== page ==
- The U.S. Centers for Disease Control and Prevention has not identified what food likely caused this foodborne illness. No public agency has contacted any Romaine lettuce grower, shipper or processor and requested that they either stop shipping or recall product already in the marketplace.
- Even if this outbreak is actually confirmed to be caused by Romaine lettuce, it’s important to recognize this is a highly perishable product with a limited usable shelf life and it’s highly unlikely a specific affected lot would still be available for sale or in a home refrigerator with the last U.S. illness being reported on December 8 and the last Canadian illness reported December 12.
- Food safety remains a top priority of leafy greens farmers, shippers and processors and the industry has robust food safety programs in place that incorporate stringent government regulatory oversight.
- Our leading produce industry associations have and will continue to cooperate fully with public health officials investigating this foodborne illness outbreak.
- Anytime we see an outbreak of any foodborne illness, our hearts go out to the victims.
United Fresh Produce Association
Produce Marketing Association
Canadian Produce Marketing Association
California Leafy Greens Agreement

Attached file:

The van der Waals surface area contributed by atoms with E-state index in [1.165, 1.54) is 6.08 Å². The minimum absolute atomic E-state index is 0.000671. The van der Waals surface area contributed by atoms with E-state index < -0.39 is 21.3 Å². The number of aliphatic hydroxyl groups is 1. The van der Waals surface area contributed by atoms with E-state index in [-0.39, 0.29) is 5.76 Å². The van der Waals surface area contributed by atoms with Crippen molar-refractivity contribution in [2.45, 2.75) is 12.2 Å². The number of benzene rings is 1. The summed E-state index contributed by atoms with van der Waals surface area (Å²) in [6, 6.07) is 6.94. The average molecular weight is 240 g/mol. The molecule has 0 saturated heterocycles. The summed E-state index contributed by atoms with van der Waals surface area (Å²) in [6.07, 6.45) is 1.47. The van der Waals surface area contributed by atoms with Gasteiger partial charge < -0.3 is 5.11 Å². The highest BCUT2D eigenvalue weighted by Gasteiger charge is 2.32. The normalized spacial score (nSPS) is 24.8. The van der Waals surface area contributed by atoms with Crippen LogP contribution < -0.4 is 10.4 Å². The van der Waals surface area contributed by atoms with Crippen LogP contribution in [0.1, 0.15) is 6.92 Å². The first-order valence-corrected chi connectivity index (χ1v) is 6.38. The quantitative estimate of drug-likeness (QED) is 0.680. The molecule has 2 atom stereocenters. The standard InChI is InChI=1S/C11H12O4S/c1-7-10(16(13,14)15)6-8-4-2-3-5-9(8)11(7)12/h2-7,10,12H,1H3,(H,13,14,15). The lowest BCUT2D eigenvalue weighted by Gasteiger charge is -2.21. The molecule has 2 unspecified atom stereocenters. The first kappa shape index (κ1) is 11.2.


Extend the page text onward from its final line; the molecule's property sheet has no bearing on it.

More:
Arizona Leafy Greens Agreement”
Of course Big Produce isn’t thrilled with so many consumers being cautious. Farms have taken the time and resources to grow the product, packing and packaging facilities have both been paid and have the expense of handling the product, distributors have been used to ship out the product and without a recall both retailers and consumers are faced with disposal without compensation to rid themselves of this potentially harmful product. It’s essentially a lose-lose situation for all involved.
But the bottom line is that, even with food-safety inspections and increased legislation in the food industry over the past decade, this is shaping up to be worst E. coli outbreak linked to leafy greens since 2006. It is a farm and food corporation’s responsibility to keep consumers safe. Defensiveness does not bode well for the family who is dealing with an E. coli infection.
So, Who’s Responsible?
We do not know yet.